The Office of Special Education Programs (OSEP) recently released this Preschool Least Restrictive Environment (LRE) Dear Colleague Letter, which reaffirms that all young children with disabilities should have access to inclusive high-quality early childhood programs where they are provided with individualized and appropriate supports to enable them to meet high expectations. The letter covers: key statutory and regulatory requirements; preschool placement options; reporting educational environments data for preschool children with disabilities; and the use of IDEA Part B funds for preschool children with disabilities. Much of the information provided is reaffirming guidance from the (Read more...)
I cannot believe that I am about to provide an argument below that the reasoning of the court is flawed! The facts are as follows: The student in this case has a severe form of cerebral palsy that significantly limits her motor skills and mobility. Her parents obtained a service dog, a goldendoodle named Wonder who aids the student by retrieving dropped items, helping her balance on her walker, ope (Read more...)
The most famous goldendoodle in America was outside the Supreme Court in October 2016, accompanied by some of his service dog friends. A Michigan school district’s refusal to allow Wonder, a trained service dog, to go to school with E.F., a student who was born with cerebral palsy and who required mobility support, was the catalyst for the Supreme Court argument, in Fry v. Napoleon Community Schools. Stacy and Brent Fry, E.F.’s parents, filed a lawsuit in federal district court, arguing that the school district violated two federal civil rights laws – the Americans with Disabilities Act of 1990 and the Rehabilitation Act of 1973– when they barred Wonder from E.F.’s school. The technical que (Read more...)
This past week Rep. Thomas Massie (R-KY) introduced a bill (H.R. 899) to the U.S. House of Representatives to abolish the Federal Department of Education. The bill states that “the Department of Education shall terminate on December 31, 2018.” H.R. 899 is one sentence and has been referred to the House committee on Education and the Workforce. To date the bill has seven cosponsors: Rep. Amash (R-MI), Rep. Biggs (R-AZ), Rep. Chaffets (R-UT), Rep. Gaetz (R-FL), Rep. Hice (R-GA), Rep. Jones Jr. (R-NC) and Rep. Labrador (R-ID). Massie states that “states and local communities are best positioned to shape curricula that meet the needs of their students”. In addition Massie stated that, “It’s ti (Read more...)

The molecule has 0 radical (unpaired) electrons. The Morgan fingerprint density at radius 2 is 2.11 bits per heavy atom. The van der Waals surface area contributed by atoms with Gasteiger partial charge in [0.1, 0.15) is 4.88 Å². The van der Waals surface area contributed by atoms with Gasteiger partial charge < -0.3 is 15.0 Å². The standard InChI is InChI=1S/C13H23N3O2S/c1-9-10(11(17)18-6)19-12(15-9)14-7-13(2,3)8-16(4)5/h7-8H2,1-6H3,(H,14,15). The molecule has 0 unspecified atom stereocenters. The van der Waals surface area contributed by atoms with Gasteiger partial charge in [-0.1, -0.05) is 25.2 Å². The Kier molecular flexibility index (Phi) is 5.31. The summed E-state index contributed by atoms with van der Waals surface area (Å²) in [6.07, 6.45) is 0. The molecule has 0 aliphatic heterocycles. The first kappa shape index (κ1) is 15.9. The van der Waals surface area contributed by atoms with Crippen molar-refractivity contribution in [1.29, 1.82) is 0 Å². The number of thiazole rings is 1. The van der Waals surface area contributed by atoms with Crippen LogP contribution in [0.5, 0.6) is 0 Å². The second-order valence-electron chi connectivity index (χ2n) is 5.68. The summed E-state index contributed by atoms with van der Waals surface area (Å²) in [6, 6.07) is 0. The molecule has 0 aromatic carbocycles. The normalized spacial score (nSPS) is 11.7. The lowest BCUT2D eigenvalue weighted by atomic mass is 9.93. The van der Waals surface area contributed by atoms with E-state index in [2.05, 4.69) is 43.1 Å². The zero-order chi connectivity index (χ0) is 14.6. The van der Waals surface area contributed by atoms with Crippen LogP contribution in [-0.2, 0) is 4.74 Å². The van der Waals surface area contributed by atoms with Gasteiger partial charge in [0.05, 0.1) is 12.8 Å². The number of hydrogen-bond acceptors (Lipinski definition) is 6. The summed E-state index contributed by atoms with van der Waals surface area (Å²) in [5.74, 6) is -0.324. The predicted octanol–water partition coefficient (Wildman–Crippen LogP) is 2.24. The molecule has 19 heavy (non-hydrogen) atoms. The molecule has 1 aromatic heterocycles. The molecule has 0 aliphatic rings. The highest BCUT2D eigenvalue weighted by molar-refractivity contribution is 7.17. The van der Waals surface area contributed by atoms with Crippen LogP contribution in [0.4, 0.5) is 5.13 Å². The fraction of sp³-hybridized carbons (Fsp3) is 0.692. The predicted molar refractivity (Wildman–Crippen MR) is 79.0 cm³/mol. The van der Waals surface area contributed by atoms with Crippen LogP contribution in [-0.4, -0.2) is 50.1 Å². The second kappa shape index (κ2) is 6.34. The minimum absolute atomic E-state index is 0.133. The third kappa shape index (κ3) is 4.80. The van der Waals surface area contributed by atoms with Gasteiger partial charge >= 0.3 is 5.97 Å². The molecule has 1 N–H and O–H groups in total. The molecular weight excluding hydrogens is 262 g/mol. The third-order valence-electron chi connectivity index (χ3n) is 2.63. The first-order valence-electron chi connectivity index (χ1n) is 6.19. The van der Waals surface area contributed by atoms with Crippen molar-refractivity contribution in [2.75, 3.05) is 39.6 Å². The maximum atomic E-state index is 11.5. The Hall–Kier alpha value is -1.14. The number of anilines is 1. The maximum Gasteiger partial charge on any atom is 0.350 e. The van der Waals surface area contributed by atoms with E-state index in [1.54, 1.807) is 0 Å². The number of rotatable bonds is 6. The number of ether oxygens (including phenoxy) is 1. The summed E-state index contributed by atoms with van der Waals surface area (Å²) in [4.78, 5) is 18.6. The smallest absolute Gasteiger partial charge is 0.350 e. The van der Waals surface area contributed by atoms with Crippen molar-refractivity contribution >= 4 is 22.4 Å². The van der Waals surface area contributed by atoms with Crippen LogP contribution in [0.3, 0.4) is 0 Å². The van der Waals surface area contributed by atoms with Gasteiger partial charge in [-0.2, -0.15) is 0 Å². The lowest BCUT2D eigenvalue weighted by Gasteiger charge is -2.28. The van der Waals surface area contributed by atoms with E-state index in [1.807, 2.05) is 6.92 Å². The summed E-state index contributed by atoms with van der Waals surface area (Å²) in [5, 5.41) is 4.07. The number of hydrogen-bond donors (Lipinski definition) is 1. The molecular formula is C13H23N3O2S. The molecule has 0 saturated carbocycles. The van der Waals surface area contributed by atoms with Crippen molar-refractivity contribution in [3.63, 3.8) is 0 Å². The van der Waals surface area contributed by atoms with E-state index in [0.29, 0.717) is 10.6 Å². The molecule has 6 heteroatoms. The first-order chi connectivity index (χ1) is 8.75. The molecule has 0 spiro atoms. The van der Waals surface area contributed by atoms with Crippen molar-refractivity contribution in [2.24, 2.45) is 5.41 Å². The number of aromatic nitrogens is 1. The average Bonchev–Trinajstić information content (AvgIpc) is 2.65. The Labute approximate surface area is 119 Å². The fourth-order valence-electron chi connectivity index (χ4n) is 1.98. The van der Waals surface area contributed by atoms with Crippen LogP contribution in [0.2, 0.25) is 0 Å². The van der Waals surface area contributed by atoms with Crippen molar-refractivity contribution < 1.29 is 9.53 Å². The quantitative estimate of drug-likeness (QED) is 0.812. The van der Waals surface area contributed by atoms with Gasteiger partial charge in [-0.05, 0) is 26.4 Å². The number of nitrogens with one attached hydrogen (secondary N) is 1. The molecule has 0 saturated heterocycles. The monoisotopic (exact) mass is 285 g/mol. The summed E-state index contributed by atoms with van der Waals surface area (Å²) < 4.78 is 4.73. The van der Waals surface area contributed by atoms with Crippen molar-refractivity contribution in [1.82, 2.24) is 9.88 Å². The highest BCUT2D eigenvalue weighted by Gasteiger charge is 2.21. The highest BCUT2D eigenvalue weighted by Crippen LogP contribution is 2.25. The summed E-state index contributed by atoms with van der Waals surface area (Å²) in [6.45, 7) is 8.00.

Committees and subcommittees for the U.S. Senate Appropriations and U.S. House of Representatives Appropriations have announced their members for 115th Congress. The committees listed below include: the Senate Committee on Appropriations, the Senate Subcommittee on Labor, Health and Human Services, Education and Related Agencies, the House Committee on Appropriations and the House Subcommittee on Labor, Health and Human Services, Education and Related Agencies. Newly appointed members are starred in the listings below (click pictures to enlarge).
CEC looks forward to working with all members of these committees and subcommittees as we advance CEC’s public policy agenda for children w (Read more...)
There's still time to register for the FREE CEC Member webinar "How the Supreme Court May Influence Your Practice" on Wednesday, March 1, at 7pm ET. Join special education law experts Dr. Mitchell Yell and Dr. David Bateman as they discuss the case of Endrew F. v. Douglas County School District, currently in front of the Supreme Court, and what this case means for FAPE, your students, and the services you provide. This webinar is a special CEC Member benefit—register now!
As you know from our previous posts here, here and here, one of two special education cases pending before the U. S. Supreme Court is Fry v Napoleon Community Schools, a case involving exhaustion of administrative remedies.